There’s a huge amount of variety among exoplanets – planets located outside our solar system. There are water worlds, lava planets, egg-shaped worlds, planets with multiple suns, and even planets with no sun at all! What can we learn from all this weird, wondrous variety? What does it tell us about both the exoplanets themselves and our own home planet?
[Narrator] Earth is awesome.
What would be even more awesome, if we found another earth, or a bunch of earths.
That’s one of the things we’re looking for at NASA as we study exoplanets, planets outside our solar system.
But maybe searching for a planet similar to our own, where conditions might have led to an entirely unique origin of life, finally telling us that we’re not alone in the universe, maybe that’s not your thing.
Maybe you’re more interested in just how weird exoplanets can be.
We think there are entire worlds covered by deep oceans, water worlds.
Not weird enough for you?
Okay. How about planets covered entirely in oceans of lava?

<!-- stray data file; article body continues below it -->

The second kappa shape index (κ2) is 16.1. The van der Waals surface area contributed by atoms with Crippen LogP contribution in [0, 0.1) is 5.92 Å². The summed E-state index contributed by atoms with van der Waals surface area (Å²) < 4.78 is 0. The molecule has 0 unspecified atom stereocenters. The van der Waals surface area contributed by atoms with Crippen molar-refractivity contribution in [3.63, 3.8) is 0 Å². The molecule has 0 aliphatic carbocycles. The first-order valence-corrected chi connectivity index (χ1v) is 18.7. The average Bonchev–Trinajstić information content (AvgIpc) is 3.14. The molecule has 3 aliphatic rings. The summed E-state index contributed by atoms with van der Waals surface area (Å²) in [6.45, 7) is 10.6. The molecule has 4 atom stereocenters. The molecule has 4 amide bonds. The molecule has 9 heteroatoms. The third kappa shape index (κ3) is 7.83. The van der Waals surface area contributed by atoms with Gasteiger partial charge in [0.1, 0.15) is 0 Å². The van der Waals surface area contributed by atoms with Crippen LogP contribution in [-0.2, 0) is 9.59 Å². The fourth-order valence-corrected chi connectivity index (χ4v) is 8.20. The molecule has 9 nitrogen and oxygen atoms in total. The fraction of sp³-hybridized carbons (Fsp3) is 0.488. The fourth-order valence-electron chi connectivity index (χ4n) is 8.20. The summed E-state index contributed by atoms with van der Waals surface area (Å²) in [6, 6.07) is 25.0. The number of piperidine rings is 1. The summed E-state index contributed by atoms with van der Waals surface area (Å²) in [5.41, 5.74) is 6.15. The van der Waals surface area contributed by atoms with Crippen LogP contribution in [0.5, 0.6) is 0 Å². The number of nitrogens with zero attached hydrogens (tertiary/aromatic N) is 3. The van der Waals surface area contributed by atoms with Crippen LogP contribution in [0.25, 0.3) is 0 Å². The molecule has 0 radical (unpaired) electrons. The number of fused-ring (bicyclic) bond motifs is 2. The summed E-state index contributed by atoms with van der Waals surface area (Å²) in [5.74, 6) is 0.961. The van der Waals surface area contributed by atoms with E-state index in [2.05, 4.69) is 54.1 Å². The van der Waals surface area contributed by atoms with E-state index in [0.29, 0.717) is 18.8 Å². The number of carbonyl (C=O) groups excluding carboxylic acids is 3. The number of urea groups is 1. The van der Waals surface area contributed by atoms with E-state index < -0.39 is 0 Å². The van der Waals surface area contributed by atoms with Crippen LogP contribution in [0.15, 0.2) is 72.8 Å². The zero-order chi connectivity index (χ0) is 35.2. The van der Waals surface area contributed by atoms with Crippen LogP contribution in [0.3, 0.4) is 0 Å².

There are egg-shaped planets, worlds that orbit so close to their stars that they’re pulled by gravity into a lopsided shape.
And there are planets where conditions might be just right for it to rain things like glass, or even rubies and sapphires.
There are planets that orbit pairs and even groups of stars. Imagine having three or four suns in the sky!
On the opposite end of the spectrum, there are the loners, rogue planets wandering out in space with no star to call their own.
There are even planets that orbit dead stars, stars that exploded long ago and left behind a rapidly spinning core called a pulsar. Some of these pulsar planets could be among the oldest in our galaxy, pushing 13 billion years.
Such planets would have witnessed most of the history of the universe. Sadly, nearly all of it without tacos.
Now, we think that we haven’t found one yet, that there probably are exoplanets pretty similar to earth out there.
But in the meantime, there are absolutely tons of weird, wondrous worlds in our galaxy.
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